The Office of the Algerian Presidency published a decree announcing that the country will hold this year’s parliamentary elections on May 4 for the People’s National Assembly, the lower congressional house, according to Algeria’s official news agency.
Before the news agency announced the date, Algerian opposition parties had already denounced the upcoming elections. A coalition of political parties, known as the Forum for Consultation and Monitoring of the Opposition, have claimed since August 2016 that pro-government parties rigged the upcoming elections
Ali Benflis, former Algerian minister and leader of the Talaie El Houriat party, said in October that “The general opinion is that elections will not change anything, given the existing laws.” Despite cynicism, most political parties have expressed https://www.chathamhouse.org/media/comment/view/183345# the intention to participate in the May 2017 election; only one party, Jil Jadid, has announced its abstention.
The last parliamentary elections in 2012 saw the governing party National Liberation Front (FLN) double its share of congressional seats to 220 out of the 462 available seats. Pro-government parties collectively held 62.3% of seats in the assembly following the election. The large 3-party Islamist “Green Alliance,” which expected to take the majority of seats that year, won a surprisingly low 59 seats. Accusations of electoral fraud abounded from both rival parties and some outside commentators.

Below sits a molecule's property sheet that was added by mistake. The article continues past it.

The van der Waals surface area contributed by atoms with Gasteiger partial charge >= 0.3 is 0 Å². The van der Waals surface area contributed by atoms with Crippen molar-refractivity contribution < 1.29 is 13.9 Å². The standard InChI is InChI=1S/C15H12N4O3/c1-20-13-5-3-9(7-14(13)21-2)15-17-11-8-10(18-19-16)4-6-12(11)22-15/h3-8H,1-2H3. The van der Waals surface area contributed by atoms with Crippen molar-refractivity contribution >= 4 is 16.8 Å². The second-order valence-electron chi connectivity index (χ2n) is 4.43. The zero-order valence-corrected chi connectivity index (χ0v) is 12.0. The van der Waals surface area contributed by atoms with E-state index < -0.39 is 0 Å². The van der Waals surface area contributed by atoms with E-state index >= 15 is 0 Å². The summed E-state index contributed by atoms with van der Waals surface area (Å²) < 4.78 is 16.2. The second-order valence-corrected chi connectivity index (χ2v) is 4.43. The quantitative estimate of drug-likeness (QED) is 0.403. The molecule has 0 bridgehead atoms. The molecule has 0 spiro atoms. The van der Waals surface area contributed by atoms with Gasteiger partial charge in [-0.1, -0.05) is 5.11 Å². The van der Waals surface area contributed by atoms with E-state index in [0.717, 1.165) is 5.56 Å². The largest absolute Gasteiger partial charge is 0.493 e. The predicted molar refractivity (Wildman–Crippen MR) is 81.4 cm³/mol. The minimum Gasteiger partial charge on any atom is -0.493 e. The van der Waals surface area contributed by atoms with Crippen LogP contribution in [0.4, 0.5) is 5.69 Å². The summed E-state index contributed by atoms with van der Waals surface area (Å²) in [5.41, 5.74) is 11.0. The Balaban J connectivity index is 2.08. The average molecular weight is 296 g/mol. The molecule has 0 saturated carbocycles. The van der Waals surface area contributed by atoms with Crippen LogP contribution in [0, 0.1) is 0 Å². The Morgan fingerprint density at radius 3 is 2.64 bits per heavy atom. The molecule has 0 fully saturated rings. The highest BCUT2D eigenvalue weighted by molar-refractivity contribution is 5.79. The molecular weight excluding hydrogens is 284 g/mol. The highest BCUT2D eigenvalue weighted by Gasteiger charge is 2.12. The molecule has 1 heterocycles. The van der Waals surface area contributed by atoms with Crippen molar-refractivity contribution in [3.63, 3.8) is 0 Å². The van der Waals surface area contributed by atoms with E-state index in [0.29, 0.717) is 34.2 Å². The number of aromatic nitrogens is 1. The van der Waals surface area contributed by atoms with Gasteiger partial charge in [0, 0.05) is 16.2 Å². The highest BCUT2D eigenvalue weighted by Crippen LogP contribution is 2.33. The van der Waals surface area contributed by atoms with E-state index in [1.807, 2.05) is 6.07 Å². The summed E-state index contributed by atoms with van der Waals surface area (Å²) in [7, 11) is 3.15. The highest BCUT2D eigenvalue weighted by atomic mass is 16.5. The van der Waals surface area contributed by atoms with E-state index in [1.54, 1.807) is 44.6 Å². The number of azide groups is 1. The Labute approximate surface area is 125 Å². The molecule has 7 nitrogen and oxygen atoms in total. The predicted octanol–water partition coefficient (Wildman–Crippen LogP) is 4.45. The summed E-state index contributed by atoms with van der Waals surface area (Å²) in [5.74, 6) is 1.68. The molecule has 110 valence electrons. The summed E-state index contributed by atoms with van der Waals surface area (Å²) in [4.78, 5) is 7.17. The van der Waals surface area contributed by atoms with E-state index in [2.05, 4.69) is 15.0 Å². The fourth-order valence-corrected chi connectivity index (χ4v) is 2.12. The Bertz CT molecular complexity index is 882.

Jeremy Keenan, a social anthropology professor at the School of Oriental and African Studies in London disputes the claim that voter turnout reached 42.9% He estimated that voter turnout reached three times lower than the official figure, citing reports from regional groups and a Reuters reporter who stood for 45 minutes outside of a polling station in Algiers without seeing a single voter.
This election will mark Algeria’s sixth parliamentary election since the country adopted a multi-party system after its 1989 political opening. Previously, the FLN constituted the only political party. Algeria has continued to face challenges with transparency and corruption even after the reform allowing for electoral competition,
Since 1998, the international human rights organization Freedom House has consistently ranked Algeria with a 5.5 out of 7 on its scale for political freedom, with 7 as the “least free.” Many commentators have suggested that “le pouvoir” or “the power,” a shadowy group of military generals, purportedly controls Algerian politics behind the scenes.
But le pouvoir had its own troubles in 2015, when President Bouteflika fired famed Algerian spymaster Mohamed Mediene, who had held his position in military intelligence for more than two decades. Before his firing, Mediene earned the reputation as one of the most powerful men in Algeria. If its parliamentary elections continue to disappoint opposition parties and le pouvoir begins to lose its grip, Algeria may be due for escalating political turmoil.